Extraordinary Devs: Jungle Crystal Showcases Young Talent
When children do extraordinary things, we as a society tend to do one of two things: We either distance ourselves from them, thinking that too much distraction will keep them from becoming even greater, or we over-express their childlike qualities in an attempt to “humanize” them for a larger audience. I choose, personally, to lament that a child is doing more with their life at such a young age than I am as an adult, and then I tell everyone about it. I was given the opportunity to speak to one of these extraordinary children, and he happens to be a game developer.
Isaac Roland lives with his parents and 3 siblings here in the United States. He’s 8 years old, and has the special gift of Asperger’s (a condition noted for high intelligence and focus in some of the more technical areas). He learned how to program in only three months in the afternoons when he returned home from school; he also made his first game during this time. His father, Donnie Roland, is currently filling out the paperwork to have him recognized as the youngest game developer in the world with Guinness, and considering how many people are developing games these days, that’s a fairly big deal.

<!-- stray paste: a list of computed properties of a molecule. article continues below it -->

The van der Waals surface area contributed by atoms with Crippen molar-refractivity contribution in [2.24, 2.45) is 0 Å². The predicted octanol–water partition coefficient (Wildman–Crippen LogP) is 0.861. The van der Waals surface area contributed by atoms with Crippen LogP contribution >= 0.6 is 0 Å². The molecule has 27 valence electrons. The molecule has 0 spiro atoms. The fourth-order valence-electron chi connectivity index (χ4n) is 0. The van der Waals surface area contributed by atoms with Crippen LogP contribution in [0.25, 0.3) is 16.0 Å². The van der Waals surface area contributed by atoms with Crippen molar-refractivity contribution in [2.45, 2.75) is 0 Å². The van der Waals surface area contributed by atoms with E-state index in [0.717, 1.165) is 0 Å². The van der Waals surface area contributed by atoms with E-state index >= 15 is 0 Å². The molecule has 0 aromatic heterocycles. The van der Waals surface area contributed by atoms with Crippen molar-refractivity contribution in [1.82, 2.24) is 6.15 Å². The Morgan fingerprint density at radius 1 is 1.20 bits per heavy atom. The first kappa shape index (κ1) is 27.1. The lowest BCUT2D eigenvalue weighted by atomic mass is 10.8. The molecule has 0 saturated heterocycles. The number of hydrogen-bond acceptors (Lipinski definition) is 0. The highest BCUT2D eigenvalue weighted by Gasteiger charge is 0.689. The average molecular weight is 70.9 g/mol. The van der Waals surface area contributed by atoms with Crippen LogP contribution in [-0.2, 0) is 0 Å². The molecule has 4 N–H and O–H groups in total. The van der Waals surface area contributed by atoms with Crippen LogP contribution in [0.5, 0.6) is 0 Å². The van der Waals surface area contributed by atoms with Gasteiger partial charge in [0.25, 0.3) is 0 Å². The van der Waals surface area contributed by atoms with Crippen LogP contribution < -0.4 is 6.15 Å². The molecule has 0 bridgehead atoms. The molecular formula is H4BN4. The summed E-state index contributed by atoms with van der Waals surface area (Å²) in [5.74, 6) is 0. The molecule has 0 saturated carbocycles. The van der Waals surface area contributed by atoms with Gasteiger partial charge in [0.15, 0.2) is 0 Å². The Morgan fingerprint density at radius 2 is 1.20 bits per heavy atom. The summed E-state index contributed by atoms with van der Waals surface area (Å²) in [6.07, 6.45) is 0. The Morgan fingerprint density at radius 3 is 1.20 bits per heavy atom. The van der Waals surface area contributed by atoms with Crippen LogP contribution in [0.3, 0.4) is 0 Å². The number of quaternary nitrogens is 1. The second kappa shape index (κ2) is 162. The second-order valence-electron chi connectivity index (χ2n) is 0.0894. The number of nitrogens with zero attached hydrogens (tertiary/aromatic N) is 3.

Isaac’s game, Jungle Crystal, is amazingly straightforward and not very flashy, but still enjoyable according to everyone I’ve asked to play it for their opinion. While you can play it online, it’s also available on the iTunes, Google Play, and Amazon mobile shops, as well as Chrome and Firefox (which uses the original website link), making it one of the most widely-available free mobile/browser games I’ve seen in quite some time. When I told these people the creator’s age, the reaction has been a unanimous, “Wow,” with the occasional, “…I don’t even remember what I was doing when I was eight,” and a single, “Well, I’d better step up my game” (it wasn’t me, though I obviously agree).